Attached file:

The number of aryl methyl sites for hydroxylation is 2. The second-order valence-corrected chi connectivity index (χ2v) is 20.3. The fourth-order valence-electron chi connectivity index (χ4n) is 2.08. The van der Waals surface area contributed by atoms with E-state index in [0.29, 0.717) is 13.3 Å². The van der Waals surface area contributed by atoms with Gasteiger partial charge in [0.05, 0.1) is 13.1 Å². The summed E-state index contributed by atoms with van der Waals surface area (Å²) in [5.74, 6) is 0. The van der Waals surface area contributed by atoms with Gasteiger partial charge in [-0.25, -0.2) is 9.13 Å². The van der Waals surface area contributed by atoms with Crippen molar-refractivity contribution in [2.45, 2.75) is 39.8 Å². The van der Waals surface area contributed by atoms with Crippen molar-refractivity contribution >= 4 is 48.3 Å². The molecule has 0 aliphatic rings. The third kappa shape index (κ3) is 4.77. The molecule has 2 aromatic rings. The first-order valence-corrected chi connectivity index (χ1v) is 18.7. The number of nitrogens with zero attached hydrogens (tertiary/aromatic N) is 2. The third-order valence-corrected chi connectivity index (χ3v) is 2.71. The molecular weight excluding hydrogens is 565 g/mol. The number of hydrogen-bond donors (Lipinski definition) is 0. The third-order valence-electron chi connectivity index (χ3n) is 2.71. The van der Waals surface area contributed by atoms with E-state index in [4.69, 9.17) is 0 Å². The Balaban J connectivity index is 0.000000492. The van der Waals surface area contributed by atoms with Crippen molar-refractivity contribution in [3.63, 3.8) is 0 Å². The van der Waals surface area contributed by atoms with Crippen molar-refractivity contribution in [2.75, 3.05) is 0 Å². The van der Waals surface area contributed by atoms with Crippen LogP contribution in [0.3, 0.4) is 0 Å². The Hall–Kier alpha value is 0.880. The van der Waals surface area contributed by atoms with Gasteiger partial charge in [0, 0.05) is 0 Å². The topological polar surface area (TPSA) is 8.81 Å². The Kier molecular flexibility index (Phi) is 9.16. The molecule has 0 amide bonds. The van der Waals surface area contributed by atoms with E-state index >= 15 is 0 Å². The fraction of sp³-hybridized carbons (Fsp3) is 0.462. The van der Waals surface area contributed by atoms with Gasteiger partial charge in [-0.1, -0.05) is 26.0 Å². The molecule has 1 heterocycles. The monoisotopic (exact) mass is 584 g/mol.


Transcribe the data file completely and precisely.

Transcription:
The number of aryl methyl sites for hydroxylation is 2. The second-order valence-corrected chi connectivity index (χ2v) is 20.3. The fourth-order valence-electron chi connectivity index (χ4n) is 2.08. The van der Waals surface area contributed by atoms with E-state index in [0.29, 0.717) is 13.3 Å². The van der Waals surface area contributed by atoms with Gasteiger partial charge in [0.05, 0.1) is 13.1 Å². The summed E-state index contributed by atoms with van der Waals surface area (Å²) in [5.74, 6) is 0. The van der Waals surface area contributed by atoms with Gasteiger partial charge in [-0.25, -0.2) is 9.13 Å². The van der Waals surface area contributed by atoms with Crippen molar-refractivity contribution in [2.45, 2.75) is 39.8 Å². The van der Waals surface area contributed by atoms with Crippen molar-refractivity contribution >= 4 is 48.3 Å². The molecule has 0 aliphatic rings. The third kappa shape index (κ3) is 4.77. The molecule has 2 aromatic rings. The first-order valence-corrected chi connectivity index (χ1v) is 18.7. The number of nitrogens with zero attached hydrogens (tertiary/aromatic N) is 2. The third-order valence-corrected chi connectivity index (χ3v) is 2.71. The molecular weight excluding hydrogens is 565 g/mol. The number of hydrogen-bond donors (Lipinski definition) is 0. The third-order valence-electron chi connectivity index (χ3n) is 2.71. The van der Waals surface area contributed by atoms with E-state index in [4.69, 9.17) is 0 Å². The Balaban J connectivity index is 0.000000492. The van der Waals surface area contributed by atoms with Crippen molar-refractivity contribution in [3.63, 3.8) is 0 Å². The van der Waals surface area contributed by atoms with Crippen molar-refractivity contribution in [2.75, 3.05) is 0 Å². The van der Waals surface area contributed by atoms with Crippen LogP contribution in [0.3, 0.4) is 0 Å². The Hall–Kier alpha value is 0.880. The van der Waals surface area contributed by atoms with Gasteiger partial charge in [0, 0.05) is 0 Å². The topological polar surface area (TPSA) is 8.81 Å². The Kier molecular flexibility index (Phi) is 9.16. The molecule has 0 amide bonds. The van der Waals surface area contributed by atoms with E-state index >= 15 is 0 Å². The fraction of sp³-hybridized carbons (Fsp3) is 0.462. The van der Waals surface area contributed by atoms with Gasteiger partial charge in [-0.1, -0.05) is 26.0 Å². The molecule has 1 heterocycles. The monoisotopic (exact) mass is 584 g/mol.